THE BLOG
11/06/2014 12:42 pm ET Updated Dec 06, 2017

Cyber Retaliation: A Byte for a Byte?

Co-authored by Dr. Stephen Bryen, Founder & CTO Ziklag Systems

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The Pentagon has Plan X --a scheme to retaliate against cyber attacks. No one knows what the warfare rules are for Plan X, but the fact that the Defense Department thought it necessary to put Plan X in place tells us that the attacks on the US critical infrastructure are rising to a level that threatens America's security directly.

Exactly what would trigger a counter-attack, a cyber war, can only be guessed. Would an attack on America's banking system that threatened our economy, or an attack on a nuclear power plant that could set off another Three Mile Island or Chernobyl type incident be enough to trigger a counter attack from the United States? Are we entitled under the rules of war to destroy an adversary's nuclear power plants or banking system?

For the past decade the US has tolerated cyber attacks on the critical infrastructure. Government agencies have tried to help private sector companies and organizations, but that's done little to stem the assault on critical infrastructure. In fact, securing computer networks is an uphill battle.

Virtually every system used by private companies, government agencies and the military are built on commercial off the shelf systems (COTS) which are mainly open systems. None of the commercial systems was built with security in mind and trying to patch holes in a sinking ship is only a delaying action at most. There are too many gaps in the underlying computer code that can be exploited. Making matters worse, most of America's computer hardware is manufactured in China. As is becoming increasingly clear, microcode spyware is being surreptitiously built into foreign-made gear. Everything from USB flash drives, computer mother boards, and mobile phones have been compromised.

There is a prevailing attitude in America, even at the highest level, that security vulnerabilities are not too big a concern. That is why some of our top officials don't hesitate to use compromised smartphones for sensitive conversations. They fail to see that it is not only a potential risk to themselves, but spyware can migrate rapidly into sensitive and classified networks and give an adversary control over virtually all governmental and industrial transactions. Even worse, it gives the adversary the know how to compromise or destroy any network at will.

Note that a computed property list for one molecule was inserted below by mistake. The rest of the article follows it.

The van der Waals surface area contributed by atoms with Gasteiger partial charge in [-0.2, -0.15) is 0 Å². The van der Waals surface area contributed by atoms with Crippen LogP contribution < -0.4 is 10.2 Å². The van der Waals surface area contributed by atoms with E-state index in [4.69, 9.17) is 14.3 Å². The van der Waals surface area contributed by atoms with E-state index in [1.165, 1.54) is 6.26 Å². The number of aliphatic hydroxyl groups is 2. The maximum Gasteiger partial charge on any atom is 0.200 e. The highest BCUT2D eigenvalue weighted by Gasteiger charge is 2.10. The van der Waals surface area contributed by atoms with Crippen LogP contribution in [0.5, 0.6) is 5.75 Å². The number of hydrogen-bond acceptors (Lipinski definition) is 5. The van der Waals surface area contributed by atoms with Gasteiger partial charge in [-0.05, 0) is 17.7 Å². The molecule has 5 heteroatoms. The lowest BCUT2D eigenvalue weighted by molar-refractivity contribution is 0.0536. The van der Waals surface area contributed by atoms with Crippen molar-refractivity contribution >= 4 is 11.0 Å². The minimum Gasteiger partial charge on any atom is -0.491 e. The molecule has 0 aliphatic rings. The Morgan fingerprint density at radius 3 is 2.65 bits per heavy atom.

America cannot portray itself as an innocent. The US government has taken advantage of the same vulnerabilities to spy on potential adversaries and on allies too. That is why it must be oddly embarrassing for Secretary of State John Kerry to engage his Chinese interlocutors on the idea of some sort of deal on cyber spying. The Chinese are well aware of what the US has been doing while they, of course, deny that China is spying on the United States. There is no way to reach any verifiable agreement with China on cyber security. China considers that spying is a productive activity essential to improving their military systems by stealing American defense secrets. China also thinks that if there is a conflict with the United States it will need to use cyber means against the US military and critical infrastructure. Russia also thinks this way, and Russia has never hesitated to use its cyber skills against its opponents.

This leaves the US in search of a strategy. The strategy either has to be totally passive, as it mostly is now, or proactive, as it ought to be. A proactive policy would not stand by and watch its banking system, energy or government constantly hit without responding. We need to adopt a byte for a byte approach on cyber security.

A byte for a byte approach would attack Chinese banks if U.S. banks are attacked by them, or Russian banks if the Russians are doing it, or Iranian banks if they are the ones. In the same way, if one of our aerospace or defense companies is ripped off, we need to rip off theirs, crash their computers and damage the data they have stored to build their military systems.

A byte for a byte approach is something our adversaries will readily understand. It is up to them what they want to do. If they escalate, we escalate. They know they will lose because we have far more cyber resources to draw on then they have, and we can cause them real harm if they mess with us.

Above all, instead of running off and trying to get some useless unenforceable deal with China, let's take action when they attack us. Let's put in place a byte for byte policy and, for a change, respond proactively.